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Surviving winter the old-fashioned way

Yim Hyun-su

ANN/THE KOREA HERALD – The winters in Korea can be notoriously tough with temperatures sometimes falling to below minus 10 degrees Celsius.

Seoul saw the coldest day in 35 years in January last year, with a low of minus 18.6 degrees Celsius. Some parts of the city such as Nowon-gu and Eunpyeong-gu registered lows of minus 21.7 and 22.6 degrees Celsius, according to the Korea Meteorological Administration.

Records also show that winter used to be longer on the Korean Peninsula. The average yearly temperature of the last three decades between 1991 and 2020 rose by 1.6 degrees, compared to between 1912 and 1940, according to data from the weather agency.

So how did previous generations, without central heating and electric heaters, survive these long cold winters?

“When Korea was a traditionally agricultural society in the past, people did not move around all day long like we do now. During the winter, people relied on the food and work they had done during the other seasons, and spent a lot of time at home and in the village,” National Folk Museum of Korea curator Lee Gwan-ho said.

A furnace for room heating and cooking at the house of the late Shin Jae-hyo in Gochang. PHOTOS: ANN/THE KOREAN HERALD
ABOVE & BELOW: Traditional Korean quilter Kim Hae-ja; and Joseon-era painter Lee Hyung-rok’s ‘Seoljunghyangsi’

Born in Hongseong County, South Chungcheong Province, in the 1960s, he recalls living through many long cold winters.

“Hanok (traditional Korean houses) were cold and especially vulnerable to cold breezes coming from the outside. What people did to offset the cold was to burn wood in the agungi (Korean furnaces) to keep the ondol (underfloor heating) warm.”

As trees were hard to come by, people sometimes had to resort to boiling water in a gamasot, a big pot used in Korean cooking.

“Through its modern history following the Korean War when the country was economically struggling, the heating system in many homes was not as modern as it is now. It resembled the traditional system much more, especially in the countryside,” he said.


Ondol may not be a Korean invention, but it has been an integral part of the Korean lifestyle since the Joseon Dynasty, which began in 1392. As early 20th-Century historian Son Jin-tae famously said, “Koreans were those who were born, raised and died on ondol.”

A 19th-Century British writer who extensively travelled through Korea, Isabella Bird Bishop once said it was too hot to sleep during her stay at an inn.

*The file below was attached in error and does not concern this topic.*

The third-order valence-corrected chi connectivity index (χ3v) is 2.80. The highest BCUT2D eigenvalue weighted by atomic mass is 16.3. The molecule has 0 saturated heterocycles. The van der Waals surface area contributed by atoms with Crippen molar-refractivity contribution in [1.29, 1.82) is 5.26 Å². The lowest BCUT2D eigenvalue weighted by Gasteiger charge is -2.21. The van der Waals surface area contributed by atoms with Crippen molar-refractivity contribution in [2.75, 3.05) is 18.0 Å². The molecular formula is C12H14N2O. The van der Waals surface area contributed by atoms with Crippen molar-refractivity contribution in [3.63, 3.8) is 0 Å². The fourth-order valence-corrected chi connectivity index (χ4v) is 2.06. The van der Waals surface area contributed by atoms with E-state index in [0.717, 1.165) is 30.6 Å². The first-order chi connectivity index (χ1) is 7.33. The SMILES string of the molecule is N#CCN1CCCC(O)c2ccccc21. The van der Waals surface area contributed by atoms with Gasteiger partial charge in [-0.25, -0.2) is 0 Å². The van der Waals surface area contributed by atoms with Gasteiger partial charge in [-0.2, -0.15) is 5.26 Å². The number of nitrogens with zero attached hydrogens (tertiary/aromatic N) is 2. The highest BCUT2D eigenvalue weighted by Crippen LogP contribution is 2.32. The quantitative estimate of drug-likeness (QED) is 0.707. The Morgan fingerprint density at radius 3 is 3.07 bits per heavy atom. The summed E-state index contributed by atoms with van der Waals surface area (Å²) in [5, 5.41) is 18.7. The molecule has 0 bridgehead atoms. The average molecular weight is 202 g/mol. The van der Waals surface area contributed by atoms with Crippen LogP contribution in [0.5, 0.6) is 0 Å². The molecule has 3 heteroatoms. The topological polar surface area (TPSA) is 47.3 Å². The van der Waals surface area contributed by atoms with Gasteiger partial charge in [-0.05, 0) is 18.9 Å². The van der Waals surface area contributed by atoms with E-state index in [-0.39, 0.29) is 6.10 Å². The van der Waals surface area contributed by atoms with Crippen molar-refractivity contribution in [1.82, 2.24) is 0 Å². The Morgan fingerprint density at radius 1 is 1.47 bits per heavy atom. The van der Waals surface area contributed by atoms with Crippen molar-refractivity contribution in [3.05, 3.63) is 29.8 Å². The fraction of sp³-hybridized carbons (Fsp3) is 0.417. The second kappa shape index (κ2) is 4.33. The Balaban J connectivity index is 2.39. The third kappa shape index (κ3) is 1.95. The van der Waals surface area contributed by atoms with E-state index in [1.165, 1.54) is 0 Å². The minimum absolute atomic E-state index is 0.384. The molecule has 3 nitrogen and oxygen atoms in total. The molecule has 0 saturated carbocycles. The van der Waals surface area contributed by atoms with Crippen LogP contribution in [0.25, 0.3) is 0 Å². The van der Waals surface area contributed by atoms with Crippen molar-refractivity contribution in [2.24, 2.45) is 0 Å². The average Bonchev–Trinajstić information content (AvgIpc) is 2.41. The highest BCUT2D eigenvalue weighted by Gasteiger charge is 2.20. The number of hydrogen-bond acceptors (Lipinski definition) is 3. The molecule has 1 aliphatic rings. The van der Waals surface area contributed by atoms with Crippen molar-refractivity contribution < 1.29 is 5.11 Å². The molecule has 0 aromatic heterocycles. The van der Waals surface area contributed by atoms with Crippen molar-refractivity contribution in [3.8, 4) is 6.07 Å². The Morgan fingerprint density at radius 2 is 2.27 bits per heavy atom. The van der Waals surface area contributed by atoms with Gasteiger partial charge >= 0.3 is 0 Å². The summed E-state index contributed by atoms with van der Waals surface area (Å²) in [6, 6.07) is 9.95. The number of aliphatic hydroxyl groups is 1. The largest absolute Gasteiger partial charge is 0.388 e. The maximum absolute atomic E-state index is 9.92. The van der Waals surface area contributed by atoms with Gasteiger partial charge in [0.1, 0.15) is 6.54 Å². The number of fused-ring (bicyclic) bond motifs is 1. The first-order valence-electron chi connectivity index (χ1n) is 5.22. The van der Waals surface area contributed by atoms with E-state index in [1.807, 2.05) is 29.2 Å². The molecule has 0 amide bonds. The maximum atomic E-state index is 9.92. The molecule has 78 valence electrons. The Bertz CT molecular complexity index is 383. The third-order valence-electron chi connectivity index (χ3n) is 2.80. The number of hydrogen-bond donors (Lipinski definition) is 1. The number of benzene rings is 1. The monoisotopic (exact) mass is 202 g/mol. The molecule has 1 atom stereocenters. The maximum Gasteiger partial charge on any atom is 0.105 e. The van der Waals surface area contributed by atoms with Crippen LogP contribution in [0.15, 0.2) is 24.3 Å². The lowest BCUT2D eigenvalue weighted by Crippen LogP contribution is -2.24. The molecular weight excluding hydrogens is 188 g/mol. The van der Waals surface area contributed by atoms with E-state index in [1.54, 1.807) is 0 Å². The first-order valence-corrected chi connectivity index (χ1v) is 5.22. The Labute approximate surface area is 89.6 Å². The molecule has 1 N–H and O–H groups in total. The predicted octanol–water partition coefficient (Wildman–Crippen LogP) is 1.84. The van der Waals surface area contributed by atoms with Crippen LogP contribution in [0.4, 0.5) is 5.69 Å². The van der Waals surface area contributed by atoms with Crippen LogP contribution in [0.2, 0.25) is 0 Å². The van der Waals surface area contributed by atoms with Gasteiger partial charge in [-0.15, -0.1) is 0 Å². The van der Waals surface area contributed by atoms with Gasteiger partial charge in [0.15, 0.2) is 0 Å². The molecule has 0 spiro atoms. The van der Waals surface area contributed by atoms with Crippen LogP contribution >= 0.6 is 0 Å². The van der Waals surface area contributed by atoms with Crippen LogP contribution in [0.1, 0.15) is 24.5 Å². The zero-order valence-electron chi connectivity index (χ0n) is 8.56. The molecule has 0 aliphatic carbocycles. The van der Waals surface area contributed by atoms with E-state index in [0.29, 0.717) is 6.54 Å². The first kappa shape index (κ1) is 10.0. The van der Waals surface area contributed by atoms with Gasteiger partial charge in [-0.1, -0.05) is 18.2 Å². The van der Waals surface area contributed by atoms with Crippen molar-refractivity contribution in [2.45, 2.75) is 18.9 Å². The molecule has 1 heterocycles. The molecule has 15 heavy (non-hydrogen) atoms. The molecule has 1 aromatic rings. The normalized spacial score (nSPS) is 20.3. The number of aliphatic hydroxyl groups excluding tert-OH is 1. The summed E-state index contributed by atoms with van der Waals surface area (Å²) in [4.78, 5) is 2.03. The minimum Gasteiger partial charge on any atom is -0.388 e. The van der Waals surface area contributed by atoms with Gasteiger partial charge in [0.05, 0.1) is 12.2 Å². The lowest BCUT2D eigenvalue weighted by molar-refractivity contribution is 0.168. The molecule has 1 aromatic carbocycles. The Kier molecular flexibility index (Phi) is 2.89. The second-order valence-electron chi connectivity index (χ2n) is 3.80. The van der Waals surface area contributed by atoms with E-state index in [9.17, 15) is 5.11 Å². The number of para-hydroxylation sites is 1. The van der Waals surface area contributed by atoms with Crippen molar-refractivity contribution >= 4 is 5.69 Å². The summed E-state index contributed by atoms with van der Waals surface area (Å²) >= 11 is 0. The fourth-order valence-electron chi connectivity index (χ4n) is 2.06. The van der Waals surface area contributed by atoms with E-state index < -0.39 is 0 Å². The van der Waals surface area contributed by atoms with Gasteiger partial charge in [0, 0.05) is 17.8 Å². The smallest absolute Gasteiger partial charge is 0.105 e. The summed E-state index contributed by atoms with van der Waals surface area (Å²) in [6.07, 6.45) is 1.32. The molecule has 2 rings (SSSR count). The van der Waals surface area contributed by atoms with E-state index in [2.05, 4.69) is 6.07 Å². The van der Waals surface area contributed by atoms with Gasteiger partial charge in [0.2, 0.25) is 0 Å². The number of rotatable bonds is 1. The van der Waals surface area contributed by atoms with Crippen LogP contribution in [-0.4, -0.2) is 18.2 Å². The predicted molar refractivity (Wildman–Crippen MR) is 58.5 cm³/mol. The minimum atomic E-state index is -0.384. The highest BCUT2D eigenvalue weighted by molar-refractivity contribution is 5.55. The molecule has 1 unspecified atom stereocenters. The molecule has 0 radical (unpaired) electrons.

In her book Korea and her Neighbours published in 1898, she wrote, “The room was always overheated from the ponies‘ fire. From 80° to 85° was the usual temperature, but it was frequently over 92°.”

“I spent one terrible night sitting at my door because it was 105° within. In this furnace, which heats the floor and the spine comfortably, the Korean wayfarer revels.”

The modern floor heating system installed in almost all Korean homes now has its roots in this old-fashioned ondol using a wood-burning furnace, president of the International Society of Ondol professor Kim June-bong said.

“(Today’s) water-based underfloor heating system which works with warm water that circulates through pipes connected to a boiler is an improvement from the same mechanism where an agungi used to warm up the floor in traditional Korean houses,” he said.

“The heating system used in apartment buildings is essentially ondol.”

Unlike radiators which come from the West and are intended to keep the air warm, ondol warms the floor, Kim said. It is more pleasant, thrifty, and keeps your feet warm.


Nubi, a quilting technique in Korea, was also used to keep people warm. The traditional quilting involves sewing materials such as cotton wool into clothes and fabric.

“With no such thing as ‘insulated clothes’ at that time, nubi was used to help protect from cold weather,” said Kim Hae-ja, who earned the title of Master Artisan of Quilt from the Cultural Heritage Administration.

She noted that nubi became more common after cotton was introduced in the country thanks to Mun Ik-jeom, a politician of the Goryeo Kingdom. However, the technique had already existed before then.

“Among the upper class, seamstresses did the job, while commoners did not have time to quilt their clothes. They were too busy,” Kim Jae-ha said.

Records show that clothes padded with cotton were made and sometimes paid to the government as a form of tax, she explained.

Though quilting itself is not unique to Korea, the level of dedication and the extent to which nubi covered a piece of clothing were, in order to give the clothes a religious meaning.

“As if a subject of religious belief, people used to believe that putting effort into clothes would bring luck and avoid difficulties. Nubi, in my view, is a product of dedication,”
she said.

It is worth noting, however, that nubi was not common, she added. It was often reserved for people of high class, including bureaucrats and public servants as well as army soldiers during the Joseon Dynasty.

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